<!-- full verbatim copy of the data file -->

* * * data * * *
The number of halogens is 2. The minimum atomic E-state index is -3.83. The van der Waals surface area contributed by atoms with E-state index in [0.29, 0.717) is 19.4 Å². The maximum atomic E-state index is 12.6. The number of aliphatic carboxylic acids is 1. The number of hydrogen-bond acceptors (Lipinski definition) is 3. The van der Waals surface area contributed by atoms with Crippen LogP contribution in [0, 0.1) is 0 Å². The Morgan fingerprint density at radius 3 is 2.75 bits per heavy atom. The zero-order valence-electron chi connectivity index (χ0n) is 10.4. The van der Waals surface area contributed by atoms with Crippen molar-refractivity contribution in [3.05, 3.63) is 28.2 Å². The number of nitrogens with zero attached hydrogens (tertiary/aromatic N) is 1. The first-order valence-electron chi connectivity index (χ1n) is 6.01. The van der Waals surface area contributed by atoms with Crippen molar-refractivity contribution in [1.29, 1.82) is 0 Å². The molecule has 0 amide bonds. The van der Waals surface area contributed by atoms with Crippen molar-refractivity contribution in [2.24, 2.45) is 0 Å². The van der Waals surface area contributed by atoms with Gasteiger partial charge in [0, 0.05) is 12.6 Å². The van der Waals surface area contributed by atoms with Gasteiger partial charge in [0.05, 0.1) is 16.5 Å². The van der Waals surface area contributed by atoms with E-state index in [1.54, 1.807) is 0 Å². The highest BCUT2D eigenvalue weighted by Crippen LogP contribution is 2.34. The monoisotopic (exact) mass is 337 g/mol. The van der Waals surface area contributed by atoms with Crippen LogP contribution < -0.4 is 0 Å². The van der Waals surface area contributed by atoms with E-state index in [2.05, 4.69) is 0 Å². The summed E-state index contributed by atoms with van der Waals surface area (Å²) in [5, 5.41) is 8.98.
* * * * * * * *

The number of halogens is 2. The minimum atomic E-state index is -3.83. The van der Waals surface area contributed by atoms with E-state index in [0.29, 0.717) is 19.4 Å². The maximum atomic E-state index is 12.6. The number of aliphatic carboxylic acids is 1. The number of hydrogen-bond acceptors (Lipinski definition) is 3. The van der Waals surface area contributed by atoms with Crippen LogP contribution in [0, 0.1) is 0 Å². The Morgan fingerprint density at radius 3 is 2.75 bits per heavy atom. The zero-order valence-electron chi connectivity index (χ0n) is 10.4. The van der Waals surface area contributed by atoms with Crippen molar-refractivity contribution in [3.05, 3.63) is 28.2 Å². The number of nitrogens with zero attached hydrogens (tertiary/aromatic N) is 1. The first-order valence-electron chi connectivity index (χ1n) is 6.01. The van der Waals surface area contributed by atoms with Crippen molar-refractivity contribution in [1.29, 1.82) is 0 Å². The molecule has 0 amide bonds. The van der Waals surface area contributed by atoms with Crippen molar-refractivity contribution in [2.24, 2.45) is 0 Å². The van der Waals surface area contributed by atoms with Gasteiger partial charge in [0, 0.05) is 12.6 Å². The van der Waals surface area contributed by atoms with Gasteiger partial charge in [0.05, 0.1) is 16.5 Å². The van der Waals surface area contributed by atoms with E-state index in [1.54, 1.807) is 0 Å². The highest BCUT2D eigenvalue weighted by Crippen LogP contribution is 2.34. The monoisotopic (exact) mass is 337 g/mol. The van der Waals surface area contributed by atoms with Crippen LogP contribution < -0.4 is 0 Å². The van der Waals surface area contributed by atoms with E-state index in [2.05, 4.69) is 0 Å². The summed E-state index contributed by atoms with van der Waals surface area (Å²) in [5, 5.41) is 8.98.